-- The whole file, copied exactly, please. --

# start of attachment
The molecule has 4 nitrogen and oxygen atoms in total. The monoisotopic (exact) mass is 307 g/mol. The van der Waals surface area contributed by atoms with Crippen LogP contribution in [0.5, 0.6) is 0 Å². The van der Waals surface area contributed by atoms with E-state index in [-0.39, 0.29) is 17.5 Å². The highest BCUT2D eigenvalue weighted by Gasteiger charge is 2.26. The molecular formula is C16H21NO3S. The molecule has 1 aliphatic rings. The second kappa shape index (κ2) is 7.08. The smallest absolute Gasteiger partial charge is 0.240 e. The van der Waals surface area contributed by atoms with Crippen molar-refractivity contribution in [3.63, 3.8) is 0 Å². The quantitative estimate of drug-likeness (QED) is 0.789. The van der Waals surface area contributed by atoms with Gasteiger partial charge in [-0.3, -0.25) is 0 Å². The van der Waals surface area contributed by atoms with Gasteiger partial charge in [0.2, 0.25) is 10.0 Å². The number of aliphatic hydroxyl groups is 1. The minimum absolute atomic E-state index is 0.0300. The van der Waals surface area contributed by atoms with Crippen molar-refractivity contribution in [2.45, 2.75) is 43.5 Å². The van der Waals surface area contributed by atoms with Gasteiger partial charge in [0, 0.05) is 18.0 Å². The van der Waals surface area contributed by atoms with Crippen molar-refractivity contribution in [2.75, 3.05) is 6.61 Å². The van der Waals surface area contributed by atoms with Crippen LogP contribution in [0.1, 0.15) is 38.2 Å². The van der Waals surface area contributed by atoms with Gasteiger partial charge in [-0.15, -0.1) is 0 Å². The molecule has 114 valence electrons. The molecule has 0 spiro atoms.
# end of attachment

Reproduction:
The molecule has 4 nitrogen and oxygen atoms in total. The monoisotopic (exact) mass is 307 g/mol. The van der Waals surface area contributed by atoms with Crippen LogP contribution in [0.5, 0.6) is 0 Å². The van der Waals surface area contributed by atoms with E-state index in [-0.39, 0.29) is 17.5 Å². The highest BCUT2D eigenvalue weighted by Gasteiger charge is 2.26. The molecular formula is C16H21NO3S. The molecule has 1 aliphatic rings. The second kappa shape index (κ2) is 7.08. The smallest absolute Gasteiger partial charge is 0.240 e. The van der Waals surface area contributed by atoms with Crippen molar-refractivity contribution in [3.63, 3.8) is 0 Å². The quantitative estimate of drug-likeness (QED) is 0.789. The van der Waals surface area contributed by atoms with Gasteiger partial charge in [-0.3, -0.25) is 0 Å². The van der Waals surface area contributed by atoms with Gasteiger partial charge in [0.2, 0.25) is 10.0 Å². The number of aliphatic hydroxyl groups is 1. The minimum absolute atomic E-state index is 0.0300. The van der Waals surface area contributed by atoms with Crippen molar-refractivity contribution in [2.45, 2.75) is 43.5 Å². The van der Waals surface area contributed by atoms with Gasteiger partial charge in [0, 0.05) is 18.0 Å². The van der Waals surface area contributed by atoms with Crippen molar-refractivity contribution in [2.75, 3.05) is 6.61 Å². The van der Waals surface area contributed by atoms with Crippen LogP contribution in [0.1, 0.15) is 38.2 Å². The van der Waals surface area contributed by atoms with Gasteiger partial charge in [-0.15, -0.1) is 0 Å². The molecule has 114 valence electrons. The molecule has 0 spiro atoms.